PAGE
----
Lowering salt intake has been shown to decrease blood pressure (BP). However, data from large cohort studies on salt intake and cardiovascular and renal outcomes are inconsistent. These studies have estimated long-term salt intake using 1 baseline measurement, which may be inaccurate. In this retrospective cohort study, the effect of using successive and multiple 24h samples on the relation between salt intake and long-term outcome was investigated.Design and Method:
We selected adult subjects with an eGFR > 60 mL/min and at least 1 outpatient 24h urine sample >300 mL between 1998–1999. Salt intake was estimated using 1 baseline 24h sodium excretion into urine and the average of 1, 5 and 15-year samples (Fig-A). We divided subjects in tertiles of 24h sodium excretion for Cox-regression analysis, after adjustment for cardiovascular and renal risk factors. Primary outcomes were a composite of cardiovascular events and mortality, and development of end-stage renal disease (ESRD: renal replacement therapy or >60% eGFR decline).Results:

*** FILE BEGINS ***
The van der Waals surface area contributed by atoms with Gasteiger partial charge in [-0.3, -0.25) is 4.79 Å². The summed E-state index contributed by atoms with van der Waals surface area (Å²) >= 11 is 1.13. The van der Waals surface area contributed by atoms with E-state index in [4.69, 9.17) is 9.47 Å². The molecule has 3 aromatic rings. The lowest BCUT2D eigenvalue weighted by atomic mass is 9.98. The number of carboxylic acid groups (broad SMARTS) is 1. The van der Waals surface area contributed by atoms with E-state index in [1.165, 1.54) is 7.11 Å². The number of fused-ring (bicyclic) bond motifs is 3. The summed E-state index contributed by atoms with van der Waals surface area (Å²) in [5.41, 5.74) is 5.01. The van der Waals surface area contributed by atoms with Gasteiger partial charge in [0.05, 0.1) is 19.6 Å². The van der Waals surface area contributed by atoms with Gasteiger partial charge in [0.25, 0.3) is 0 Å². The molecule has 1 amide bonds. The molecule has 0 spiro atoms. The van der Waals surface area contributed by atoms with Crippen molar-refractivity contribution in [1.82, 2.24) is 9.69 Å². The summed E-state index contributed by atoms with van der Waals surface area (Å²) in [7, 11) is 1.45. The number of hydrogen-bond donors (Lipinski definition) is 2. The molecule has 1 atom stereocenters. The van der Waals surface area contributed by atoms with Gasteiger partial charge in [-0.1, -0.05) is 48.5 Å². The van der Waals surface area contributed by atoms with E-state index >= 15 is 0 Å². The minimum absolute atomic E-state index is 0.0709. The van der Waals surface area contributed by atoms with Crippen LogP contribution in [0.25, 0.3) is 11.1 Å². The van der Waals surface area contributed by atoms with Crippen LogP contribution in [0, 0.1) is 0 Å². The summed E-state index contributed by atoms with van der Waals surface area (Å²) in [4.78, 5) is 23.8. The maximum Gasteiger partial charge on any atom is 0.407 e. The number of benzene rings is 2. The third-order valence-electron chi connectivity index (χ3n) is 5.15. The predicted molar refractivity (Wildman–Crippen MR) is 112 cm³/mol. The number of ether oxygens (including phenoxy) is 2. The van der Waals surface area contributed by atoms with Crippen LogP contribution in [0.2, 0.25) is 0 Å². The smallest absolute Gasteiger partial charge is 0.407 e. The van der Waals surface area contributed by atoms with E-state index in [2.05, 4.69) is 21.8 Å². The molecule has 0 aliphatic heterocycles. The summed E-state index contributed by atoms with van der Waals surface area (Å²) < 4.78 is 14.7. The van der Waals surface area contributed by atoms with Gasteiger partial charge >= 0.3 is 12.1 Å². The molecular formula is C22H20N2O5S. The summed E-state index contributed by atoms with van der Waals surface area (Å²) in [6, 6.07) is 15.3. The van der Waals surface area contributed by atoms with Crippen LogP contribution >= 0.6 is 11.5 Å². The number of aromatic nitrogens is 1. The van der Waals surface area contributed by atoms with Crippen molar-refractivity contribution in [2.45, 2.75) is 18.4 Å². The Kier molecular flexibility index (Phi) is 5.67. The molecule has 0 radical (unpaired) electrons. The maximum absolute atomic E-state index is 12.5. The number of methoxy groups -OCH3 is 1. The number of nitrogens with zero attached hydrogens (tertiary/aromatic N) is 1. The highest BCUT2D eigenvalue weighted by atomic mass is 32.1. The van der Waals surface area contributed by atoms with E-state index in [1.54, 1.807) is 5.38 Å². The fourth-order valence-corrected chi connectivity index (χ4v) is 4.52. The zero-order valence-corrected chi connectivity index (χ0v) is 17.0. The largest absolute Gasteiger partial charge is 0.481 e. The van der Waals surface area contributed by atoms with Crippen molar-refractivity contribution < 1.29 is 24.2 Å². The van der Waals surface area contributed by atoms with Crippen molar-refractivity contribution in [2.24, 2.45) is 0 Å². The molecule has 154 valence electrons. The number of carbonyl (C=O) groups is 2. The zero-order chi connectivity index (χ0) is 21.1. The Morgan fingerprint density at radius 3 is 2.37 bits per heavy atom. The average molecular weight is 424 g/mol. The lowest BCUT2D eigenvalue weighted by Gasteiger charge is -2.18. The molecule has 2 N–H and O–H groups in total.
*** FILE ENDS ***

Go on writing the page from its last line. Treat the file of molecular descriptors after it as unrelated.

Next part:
We included 574 subjects with 9,776 24h urine samples during follow-up. Average (±SD) age was 47 ± 14 years and 46% were male. Median follow-up was 16.2 years. Average 24h salt excretion, 10 ± 4 grams, was equal among all methods (p = 0.98) (Fig-B). However, relative to 1 baseline measurement, 49% (1-year), 50% (5-year) and 48% (15-year) of the subjects had a difference of >2 grams in salt intake with new estimations (Fig-C). As a result, 45–50% of all subjects switched between tertiles of salt intake. Point estimates of risk for primary outcomes changed considerably when using single baseline vs. subsequent 24h samples, particularly for ESRD (Fig-D,E).Conclusions:
Relative to 1 baseline 24h sodium measurement, the use of multiple 24h urine samples resulted in different estimations of an individual's salt intake, while population averages remained similar. This had significant consequences for the relation between salt intake and long-term renal outcomes.